Our favorite NCIS agents encountered an Afghani translator who proved utterly loyal to the Marines on this interesting and different episode of NCIS.
What did we like about it? Which aspects continue to bother us about the hour?
Below, TV Fanatic panelists Kathleen Wiedel, Tanya Moat, Christine Orlando and Douglas Wolfe weigh in on the developments that took place on NCIS Season 12 Episode 21.
Ready to jump in to the debate? Let's go!
How would you describe this episode, in a few words or a sentence?
Kathleen: "For he to-day that sheds his blood with me / Shall be my brother"
Tanya: Things aren't always what they appear to be.
Christine: The New Face of NCIS.
Doug: The Students Prevail.
What scene or quote was your favorite?
Kathleen: I loved when Tony acknowledged McGee and Jimmy's pranking prowess: "I've taught them well," indeed!
Tanya: There were lots of great scenes, but my favorite was when Qasim first arrived in Kabul and how his fellow "brothers" greeted him. He was one of them, which was powerful to see.
Doug: Tony may seem like a care-free guy most times but it's moments like the one in the interrogation room when he was grilling Ken Ashmore that truly show his depth. I could feel his blood boiling when he lightly poked the man and then offered to tear him a new one (only not in those words). That was the high point of the show for me.
Christine: Here you go...
Ducky: A series of stab wounds that even Jack the Ripper would find excessive.
Palmer: What a terrifying character from history. Certainly made me not want to be a lady of the night.
Was there anything that didn’t work?
Kathleen: When Qasim asked Bishop who it was that helps her, Bishop didn't even mention her loving husband Jake. Ouch.
Tanya: I had mixed reactions to Tony's response to Tim being the face of NCIS. Tim is his friend and a good agent (it's not as though he is an unworthy choice) so grow-up and be happy. It felt like a step back again for Tony, even if he redeemed himself slightly by having Palmer fix the cutout of Tim. Now about it actually being a prank ...
Christine: Bishop’s confidence issues. I don’t know why it bothers me so much. She’s been behind a desk most of her career and working in the field has to be intimidating but she knew that field work came with this job. Did she really expect that Gibbs would hire her but sideline her to do office work?
Doug: I mentioned this in the review so am repeating myself here: I hated the over-use of mood music that made Qasim's scenes so cloying. The writing was top-notch when it came to the storyline - there was no need to go overboard with the sentimentality of it all.
What are your thoughts on the April Fools' joke?
Kathleen: I suspected that McGee and Jimmy were pranking Tony, but I enjoyed it anyway. Tony's got a big ego, and thus makes a good target. Notice that Gibbs totally let the Dynamic Duo of Tim and Jim go on with it. That should have been Tony's first clue, if nothing else! I really liked that Tony took it all in good sport, despite the fact that he had just handed Jimmy $200!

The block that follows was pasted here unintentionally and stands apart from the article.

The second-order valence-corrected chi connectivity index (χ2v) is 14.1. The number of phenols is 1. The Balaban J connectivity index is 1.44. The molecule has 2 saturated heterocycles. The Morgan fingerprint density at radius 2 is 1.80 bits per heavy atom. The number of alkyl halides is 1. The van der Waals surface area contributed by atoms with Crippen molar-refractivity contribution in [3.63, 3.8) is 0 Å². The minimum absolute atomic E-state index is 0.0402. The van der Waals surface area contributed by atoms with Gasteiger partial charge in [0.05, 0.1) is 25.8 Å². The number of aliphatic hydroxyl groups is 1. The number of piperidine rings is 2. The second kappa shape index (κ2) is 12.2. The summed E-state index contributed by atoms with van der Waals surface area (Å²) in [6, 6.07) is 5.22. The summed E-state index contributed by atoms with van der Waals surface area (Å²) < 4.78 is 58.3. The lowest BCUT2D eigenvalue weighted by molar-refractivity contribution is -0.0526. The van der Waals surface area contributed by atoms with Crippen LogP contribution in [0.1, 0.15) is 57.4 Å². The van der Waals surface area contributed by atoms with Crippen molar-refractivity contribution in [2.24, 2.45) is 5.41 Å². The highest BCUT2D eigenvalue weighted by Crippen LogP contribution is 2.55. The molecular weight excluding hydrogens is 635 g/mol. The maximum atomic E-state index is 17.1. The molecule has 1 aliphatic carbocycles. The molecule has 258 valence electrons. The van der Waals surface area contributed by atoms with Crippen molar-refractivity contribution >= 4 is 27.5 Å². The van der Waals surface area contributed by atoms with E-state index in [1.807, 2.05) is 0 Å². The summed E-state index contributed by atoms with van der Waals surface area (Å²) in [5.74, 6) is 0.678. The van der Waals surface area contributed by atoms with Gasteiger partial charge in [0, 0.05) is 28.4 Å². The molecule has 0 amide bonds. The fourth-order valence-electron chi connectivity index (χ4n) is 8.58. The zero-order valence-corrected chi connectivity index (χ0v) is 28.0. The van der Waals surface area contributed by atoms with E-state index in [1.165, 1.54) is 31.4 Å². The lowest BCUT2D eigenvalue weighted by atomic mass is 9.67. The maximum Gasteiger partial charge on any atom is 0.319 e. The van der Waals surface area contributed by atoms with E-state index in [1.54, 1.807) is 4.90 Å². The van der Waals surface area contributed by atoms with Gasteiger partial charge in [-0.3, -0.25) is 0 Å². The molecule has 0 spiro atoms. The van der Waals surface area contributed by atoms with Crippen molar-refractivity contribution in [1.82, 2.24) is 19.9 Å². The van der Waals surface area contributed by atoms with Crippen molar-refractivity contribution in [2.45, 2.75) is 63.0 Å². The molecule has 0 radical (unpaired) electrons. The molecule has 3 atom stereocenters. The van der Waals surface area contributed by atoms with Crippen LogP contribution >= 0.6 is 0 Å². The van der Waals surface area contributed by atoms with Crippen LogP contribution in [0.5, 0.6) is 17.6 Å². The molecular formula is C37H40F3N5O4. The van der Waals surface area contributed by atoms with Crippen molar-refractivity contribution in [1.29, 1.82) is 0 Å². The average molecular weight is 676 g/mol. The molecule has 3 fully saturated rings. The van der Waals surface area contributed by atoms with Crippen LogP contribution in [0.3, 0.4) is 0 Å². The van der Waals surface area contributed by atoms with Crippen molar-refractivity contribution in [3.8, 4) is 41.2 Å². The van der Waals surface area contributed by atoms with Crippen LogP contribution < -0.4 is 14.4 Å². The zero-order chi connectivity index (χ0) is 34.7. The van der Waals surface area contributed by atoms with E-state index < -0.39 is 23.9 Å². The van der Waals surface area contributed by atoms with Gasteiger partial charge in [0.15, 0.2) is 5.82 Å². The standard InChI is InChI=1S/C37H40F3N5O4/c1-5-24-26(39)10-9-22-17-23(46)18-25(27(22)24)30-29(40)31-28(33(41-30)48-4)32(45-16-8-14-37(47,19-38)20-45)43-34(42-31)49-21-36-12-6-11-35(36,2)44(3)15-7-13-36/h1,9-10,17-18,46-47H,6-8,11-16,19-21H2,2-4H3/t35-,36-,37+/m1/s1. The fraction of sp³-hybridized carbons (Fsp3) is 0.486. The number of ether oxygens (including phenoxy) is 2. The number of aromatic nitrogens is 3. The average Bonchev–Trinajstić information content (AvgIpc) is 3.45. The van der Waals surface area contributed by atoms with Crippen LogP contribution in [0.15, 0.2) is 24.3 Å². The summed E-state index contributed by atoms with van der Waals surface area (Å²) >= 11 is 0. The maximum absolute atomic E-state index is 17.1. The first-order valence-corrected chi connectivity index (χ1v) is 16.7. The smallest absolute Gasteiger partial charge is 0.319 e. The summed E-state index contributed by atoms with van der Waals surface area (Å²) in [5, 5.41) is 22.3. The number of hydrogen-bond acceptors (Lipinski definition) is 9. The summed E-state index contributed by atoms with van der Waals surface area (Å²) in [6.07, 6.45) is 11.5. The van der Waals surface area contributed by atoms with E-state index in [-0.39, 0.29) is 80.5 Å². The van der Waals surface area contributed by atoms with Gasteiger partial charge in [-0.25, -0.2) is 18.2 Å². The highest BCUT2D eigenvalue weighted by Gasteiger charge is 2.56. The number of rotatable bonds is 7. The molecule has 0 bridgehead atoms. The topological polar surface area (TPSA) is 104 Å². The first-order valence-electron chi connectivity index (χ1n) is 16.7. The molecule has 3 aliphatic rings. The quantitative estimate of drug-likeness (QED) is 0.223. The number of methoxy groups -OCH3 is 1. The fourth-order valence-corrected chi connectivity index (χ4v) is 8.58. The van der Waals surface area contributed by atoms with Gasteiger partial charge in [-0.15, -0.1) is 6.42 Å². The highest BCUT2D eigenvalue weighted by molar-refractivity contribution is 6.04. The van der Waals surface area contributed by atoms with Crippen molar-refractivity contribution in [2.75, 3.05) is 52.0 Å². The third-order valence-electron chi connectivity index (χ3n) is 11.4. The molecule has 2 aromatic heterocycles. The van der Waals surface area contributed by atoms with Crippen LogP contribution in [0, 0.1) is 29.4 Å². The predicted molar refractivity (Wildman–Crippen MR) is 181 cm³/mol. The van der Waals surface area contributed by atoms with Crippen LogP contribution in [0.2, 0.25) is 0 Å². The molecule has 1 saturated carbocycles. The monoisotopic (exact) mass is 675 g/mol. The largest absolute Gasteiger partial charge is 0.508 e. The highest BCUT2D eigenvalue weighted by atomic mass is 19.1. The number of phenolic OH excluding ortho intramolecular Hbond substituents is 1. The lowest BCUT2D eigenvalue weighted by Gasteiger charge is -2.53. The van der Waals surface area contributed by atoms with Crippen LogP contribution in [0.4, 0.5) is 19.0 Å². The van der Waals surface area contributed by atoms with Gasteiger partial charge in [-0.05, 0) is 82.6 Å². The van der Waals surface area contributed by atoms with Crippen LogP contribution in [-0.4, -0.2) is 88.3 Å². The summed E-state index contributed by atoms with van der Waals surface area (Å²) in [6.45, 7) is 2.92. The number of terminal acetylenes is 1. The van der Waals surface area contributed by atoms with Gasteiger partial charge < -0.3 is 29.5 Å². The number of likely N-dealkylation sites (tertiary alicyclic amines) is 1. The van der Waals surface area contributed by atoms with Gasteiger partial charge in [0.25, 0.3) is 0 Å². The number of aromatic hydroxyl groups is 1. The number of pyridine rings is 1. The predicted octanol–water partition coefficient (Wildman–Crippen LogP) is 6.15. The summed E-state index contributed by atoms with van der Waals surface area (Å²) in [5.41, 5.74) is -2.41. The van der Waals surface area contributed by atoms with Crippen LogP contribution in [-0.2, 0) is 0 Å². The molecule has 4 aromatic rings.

Tanya: It definitely played a lot better when it became a prank on Tony. His pride in teaching them well rang true. I just wish the writers would remember that Tony can still be playful and funny without regressing back to his more immature, selfish past.
Christine: I thought it was great how everyone was in on it. They really got Tony and I was OK with his being a bit jealous of McGee. Even a more mature version of Tony can have his moments and I expect it more so when it has to do with McGee
Doug: Unlike Kathleen, I had no inkling it was a joke until the big reveal. I liked it, and I enjoyed how they tied it in together with April Fools. In other words, this isn't the start of a pranking trend. I really enjoyed Tony's take on it at the end too.
How else should Gibbs pull Bishop out of her comfort zone?
Kathleen: The more he pulls Bishop into the field, the better for her. It's easy for an intellectual, analytical person like Bishop to get detached from reality outside of the office.
Tanya: Bishop is not as confident in a fight in the way Ziva or Kate were. Their previous roles in the Secret Service and Mossad prepared them to fight one-to-one, but Bishop has always been a behind the desk (or on the floor) kind of girl.
Christine: More field work. More hand to hand and tactical training. Just more experience should help. Oddly enough, Gibbs does kind of treat Bishop with kid gloves and he never did that with Kate or Ziva so I don't write it off as her being female. Hopefully she’ll toughen up as time goes on or I don’t see how she continues in this job.
Doug: I agree with Kathleen and Christine on this one. More experience should help. She's going to need to stretch her wings a bit, and there's no better way to do that than to just push her out of the nest a bit more.
I like how the writers maintain at least a little consistency with her established character: she is timid when it comes to things where she lacks training or experience, but utterly confident with her established strengths such as analysis and languages.
While what Gibbs told her is true, and she does need to trust him when he gives orders, her objection should not be ignored: she needs more training. And definitely more field experience.
Douglas Wolfe was a staff writer for TV Fanatic. He retired in 2016. Follow him on Twitter.